|The contents of this document can be freely copied and disseminated with the condition that the document retains reference to BioXing, the author and its Copyright notice. In addition, the document or any part of the document cannot be incorporated into commercial products without prior permission of BioXing and its author. BioXing retains all rights to commercial use of this document.
Table of Contents
The purpose of this document is to provide a practical guide to using Microsoft’s .NET
DataGrid. Most articles illustrate how to use the
DataGrid when directly bound to tables within a database and even though this is an excellent way to use the DataGrid, it is also able to display and manage programmatically created and linked tables and datasets composed of these tables without being bound to a database. Microsoft’s implementation has provided a rich syntax for populating and accessing rows and their cells within tables, for managing collections of tables, columns, rows and table styles and for managing inserts, updates, deletes and events. Microsoft’s Visual Studio .NET development environment provides detailed explanations and code examples for the classes, which is excellent for obtaining a quick reference to a method or property, but not for understanding how they all fit together and are used in applications.
This article will present different ways to create and manage bound and unbound tables and datasets and to bind them to
DataGrids for use by WebForms and WinForms. The different behaviors of the DataGrid depending upon whether it is in a WebForm or a WinForm will be presented. In addition, copying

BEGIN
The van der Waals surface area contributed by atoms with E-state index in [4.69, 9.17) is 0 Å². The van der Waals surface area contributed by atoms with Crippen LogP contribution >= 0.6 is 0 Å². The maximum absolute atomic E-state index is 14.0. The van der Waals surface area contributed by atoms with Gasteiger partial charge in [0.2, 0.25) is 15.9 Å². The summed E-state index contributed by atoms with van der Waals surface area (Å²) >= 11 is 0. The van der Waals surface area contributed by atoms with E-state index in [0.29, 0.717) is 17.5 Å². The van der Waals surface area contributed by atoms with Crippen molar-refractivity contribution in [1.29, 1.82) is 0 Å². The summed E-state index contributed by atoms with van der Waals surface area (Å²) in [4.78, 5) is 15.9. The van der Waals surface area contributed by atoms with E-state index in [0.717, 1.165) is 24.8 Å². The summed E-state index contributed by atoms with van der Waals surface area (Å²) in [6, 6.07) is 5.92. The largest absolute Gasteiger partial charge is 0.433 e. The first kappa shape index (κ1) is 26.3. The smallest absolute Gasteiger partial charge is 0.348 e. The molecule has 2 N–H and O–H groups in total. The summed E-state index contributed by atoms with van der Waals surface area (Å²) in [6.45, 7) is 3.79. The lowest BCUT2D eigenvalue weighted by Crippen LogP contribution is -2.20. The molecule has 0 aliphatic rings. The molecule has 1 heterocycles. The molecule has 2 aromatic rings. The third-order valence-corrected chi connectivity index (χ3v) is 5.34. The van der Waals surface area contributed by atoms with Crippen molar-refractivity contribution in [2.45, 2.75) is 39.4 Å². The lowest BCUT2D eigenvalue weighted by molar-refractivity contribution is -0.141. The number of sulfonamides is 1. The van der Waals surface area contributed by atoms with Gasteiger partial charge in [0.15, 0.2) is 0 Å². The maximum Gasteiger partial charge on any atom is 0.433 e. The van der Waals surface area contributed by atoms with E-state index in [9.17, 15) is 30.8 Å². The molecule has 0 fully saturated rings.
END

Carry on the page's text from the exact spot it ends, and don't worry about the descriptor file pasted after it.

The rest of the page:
DataGrid content to the clipboard, importing and exporting in XML and printing will be presented. Techniques for linking
DataGrid content to features within graphics objects to provide an interactive UI will be discussed in the last section.
The intent of this article is not to be a complete reference for all methods and members of the classes used for building Tables, Datasets and DataGrids, but to illustrate systematically how to build and manage them using their essential methods and properties. The article will also show equivalent ways for working with these entities to illustrate programming flexibility options. Once they are built the tables can be added to a database and/or the content easily extracted for updating existing database tables.
The structure and features of a table created using the DataTable class is at the heart of using the DataGrid; therefore, it will be presented first. Next the DataSet that manages collections of independent and linked tables will be presented followed by the DataGrid that displays and provides an interactive UI for its Tables and Datasets. All example code will be written in C# and the periodic table with its elements and isotopes will be used as a model and source of data.
Figure 1 is a summary view of the essential relationships between the
DataTables and their various methods and properties. This article will delve into the details of each of these components describing how to create them, to fill them with data and how they work together and thereby provide a clearer understanding of this relationship diagram.
Figure 1 DataGrid, DataSet and DataTable relationship diagram
Ph.D. in BioPhysics and over 20 years of experience in managing, architecting and hands-on developing software systems for biotechnology companies that produced cutting edge instrumentation and data systems. These include DNA and Peptide Synthesizers, cDNA, oligo and Protein microarrays and mass spectrometers used for protein sequencing.In 2001 founded BioXing (pronounced Bio-Crossing) which has architected and developed an extensible relational database repository and software system that includes Web Services, Client Workstation and Web Based applications. The system is used to track, manage, integrate and data mine disparate laboratory data, protocols and experiments and link to reference proteomic and genomic data. BioXing also does consulting and development for biotechnology companies.